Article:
Ideapaja (1988)

Jokke Toivonen is a multitalent who thinks, searches and implements the craziest ideas in his Ideapaja company. Ideapaja produces special effects, mini and large-scale models, sets and professionally acquires all kinds of props needed for filming and TV production. My task was to design a new look for Ideapaja.

I was first thinking about the logo. Emphasizing the “paja” part of the name did not feel natural. The initial idea of the name strongly suggested an image, what could it be and how could it best describe the company's special skills? I took a simplified human figure as a starting point, which was made up of several limb-like parts. By assembling the parts together in different ways, I was able to create dozens of figures in different positions. The head is sometimes in its right place, sometimes in the armpit. Instead of choosing one character to represent the company, I decided to try a solution with multiple figures. Gradually, almost all options became available. The company image began to find its shape. There was also more than one colour, so almost every form, card or sticker had its own colour. This way, the entity strengthened Ideapaja's versatile expertise. I produced the following corporate identity elements for Ideapaja: letterhead, invoice form, envelope, order form, business card, gift card and stickers.

The following year, I attended an international design congress in Nagoya, Japan, with a few colleagues. Naturally, I met several Japanese graphic designers at the congress. I told them we were going to Tokyo next. Would it be possible to visit one of the frontline designers there? Our interlocutor promised to call a few candidates at short notice. And it wasn't long before we had time to visit the Yusaku Kamekura office in Tokyo. Kamekura is one of the most respected designers in the world.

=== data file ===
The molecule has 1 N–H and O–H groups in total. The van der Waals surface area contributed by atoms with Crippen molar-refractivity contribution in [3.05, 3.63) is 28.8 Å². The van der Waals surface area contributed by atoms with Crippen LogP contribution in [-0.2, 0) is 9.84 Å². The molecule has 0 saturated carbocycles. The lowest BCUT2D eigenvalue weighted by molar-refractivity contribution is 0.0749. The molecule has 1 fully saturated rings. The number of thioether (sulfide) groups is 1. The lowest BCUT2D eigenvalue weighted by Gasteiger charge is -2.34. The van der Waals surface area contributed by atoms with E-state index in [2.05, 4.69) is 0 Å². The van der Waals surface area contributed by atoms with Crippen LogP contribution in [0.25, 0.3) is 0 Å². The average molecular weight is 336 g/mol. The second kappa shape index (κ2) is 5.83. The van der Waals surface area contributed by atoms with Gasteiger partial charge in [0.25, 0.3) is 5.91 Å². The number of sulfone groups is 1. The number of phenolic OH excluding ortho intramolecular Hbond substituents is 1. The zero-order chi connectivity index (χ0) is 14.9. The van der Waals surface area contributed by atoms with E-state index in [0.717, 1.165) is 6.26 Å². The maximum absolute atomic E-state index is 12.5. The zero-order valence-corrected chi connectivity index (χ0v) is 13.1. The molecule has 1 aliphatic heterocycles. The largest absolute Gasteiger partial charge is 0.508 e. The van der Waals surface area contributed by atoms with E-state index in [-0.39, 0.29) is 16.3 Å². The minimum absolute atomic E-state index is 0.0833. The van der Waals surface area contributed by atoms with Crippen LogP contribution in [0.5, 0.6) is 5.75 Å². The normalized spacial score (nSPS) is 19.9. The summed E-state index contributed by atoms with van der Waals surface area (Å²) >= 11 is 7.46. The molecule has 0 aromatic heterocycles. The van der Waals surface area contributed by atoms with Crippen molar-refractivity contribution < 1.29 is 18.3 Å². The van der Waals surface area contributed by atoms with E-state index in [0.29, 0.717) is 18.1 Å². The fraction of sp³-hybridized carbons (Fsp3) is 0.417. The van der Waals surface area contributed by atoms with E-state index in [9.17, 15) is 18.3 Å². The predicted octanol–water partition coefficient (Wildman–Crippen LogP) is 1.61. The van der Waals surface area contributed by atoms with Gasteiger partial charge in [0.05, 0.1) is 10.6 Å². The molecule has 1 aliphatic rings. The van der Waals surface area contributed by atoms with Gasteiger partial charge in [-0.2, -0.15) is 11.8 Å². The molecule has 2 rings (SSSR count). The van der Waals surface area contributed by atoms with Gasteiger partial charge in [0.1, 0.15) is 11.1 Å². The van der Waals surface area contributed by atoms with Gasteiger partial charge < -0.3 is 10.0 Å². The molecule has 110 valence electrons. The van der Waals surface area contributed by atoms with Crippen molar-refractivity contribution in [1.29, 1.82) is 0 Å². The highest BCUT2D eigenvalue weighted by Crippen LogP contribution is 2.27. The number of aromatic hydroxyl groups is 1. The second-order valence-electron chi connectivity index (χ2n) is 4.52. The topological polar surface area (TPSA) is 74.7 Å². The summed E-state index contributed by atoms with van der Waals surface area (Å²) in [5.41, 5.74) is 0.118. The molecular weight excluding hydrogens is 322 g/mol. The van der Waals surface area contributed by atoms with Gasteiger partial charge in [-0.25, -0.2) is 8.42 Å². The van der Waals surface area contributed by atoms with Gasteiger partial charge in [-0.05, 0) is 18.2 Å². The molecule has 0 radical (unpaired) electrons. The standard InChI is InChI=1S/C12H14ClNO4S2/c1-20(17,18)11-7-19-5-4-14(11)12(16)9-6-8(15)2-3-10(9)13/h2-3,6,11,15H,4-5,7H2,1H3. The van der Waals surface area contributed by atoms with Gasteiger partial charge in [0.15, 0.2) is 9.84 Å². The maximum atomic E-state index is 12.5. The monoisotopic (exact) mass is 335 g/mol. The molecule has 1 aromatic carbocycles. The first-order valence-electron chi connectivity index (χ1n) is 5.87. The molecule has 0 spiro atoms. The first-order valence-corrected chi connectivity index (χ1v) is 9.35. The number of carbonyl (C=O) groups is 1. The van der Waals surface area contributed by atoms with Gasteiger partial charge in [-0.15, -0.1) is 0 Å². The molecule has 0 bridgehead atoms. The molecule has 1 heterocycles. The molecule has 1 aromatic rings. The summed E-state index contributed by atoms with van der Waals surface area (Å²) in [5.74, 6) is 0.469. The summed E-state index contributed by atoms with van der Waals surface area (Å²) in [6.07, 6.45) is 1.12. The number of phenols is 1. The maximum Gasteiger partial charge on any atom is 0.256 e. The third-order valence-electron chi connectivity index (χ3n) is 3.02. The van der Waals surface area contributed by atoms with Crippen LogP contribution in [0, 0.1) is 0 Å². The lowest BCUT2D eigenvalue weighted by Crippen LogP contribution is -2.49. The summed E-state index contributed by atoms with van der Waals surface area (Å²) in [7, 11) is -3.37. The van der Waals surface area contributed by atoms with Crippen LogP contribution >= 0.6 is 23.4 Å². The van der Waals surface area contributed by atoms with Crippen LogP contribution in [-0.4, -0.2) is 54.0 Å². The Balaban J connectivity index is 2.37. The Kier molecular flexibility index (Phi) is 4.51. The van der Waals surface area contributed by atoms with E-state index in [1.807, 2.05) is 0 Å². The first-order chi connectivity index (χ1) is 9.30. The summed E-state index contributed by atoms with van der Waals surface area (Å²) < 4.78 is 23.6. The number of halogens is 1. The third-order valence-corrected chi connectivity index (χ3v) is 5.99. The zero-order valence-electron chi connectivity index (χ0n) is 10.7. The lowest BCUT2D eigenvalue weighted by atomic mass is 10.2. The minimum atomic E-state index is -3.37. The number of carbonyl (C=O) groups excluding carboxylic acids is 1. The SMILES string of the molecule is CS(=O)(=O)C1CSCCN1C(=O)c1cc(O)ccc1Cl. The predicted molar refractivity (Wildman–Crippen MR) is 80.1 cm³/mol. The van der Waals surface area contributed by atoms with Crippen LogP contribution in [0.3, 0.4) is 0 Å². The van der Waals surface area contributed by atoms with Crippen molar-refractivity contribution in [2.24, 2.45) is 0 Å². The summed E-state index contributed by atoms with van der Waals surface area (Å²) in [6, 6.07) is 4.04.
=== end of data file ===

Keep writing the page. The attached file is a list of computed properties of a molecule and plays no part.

The meeting took place in a pleasant atmosphere. We had tea and discussed Finnish and Japanese design with the help of an interpreter. I had my pocket portfolio with me, an A4-sized folder in which I had compiled a dozen recent examples of corporate design. There was also a page on the Ideapaja's graphics. Kamekura took a closer look at this example and finally asked me if I could send him the full version.

When I returned to Finland, I immediately sent the package on its way to Japan. At the same time, I wondered if Kamekura had a particular reason for requesting this material from me. The answer came in time, when a new book GRAPHIS LETTERHEAD was published by an international publisher. The book is a representative collection of corporate image solutions from around the world. And on pages 112-113, the look of Idea Workshop was presented. I was the only Finnish designer who made the publication.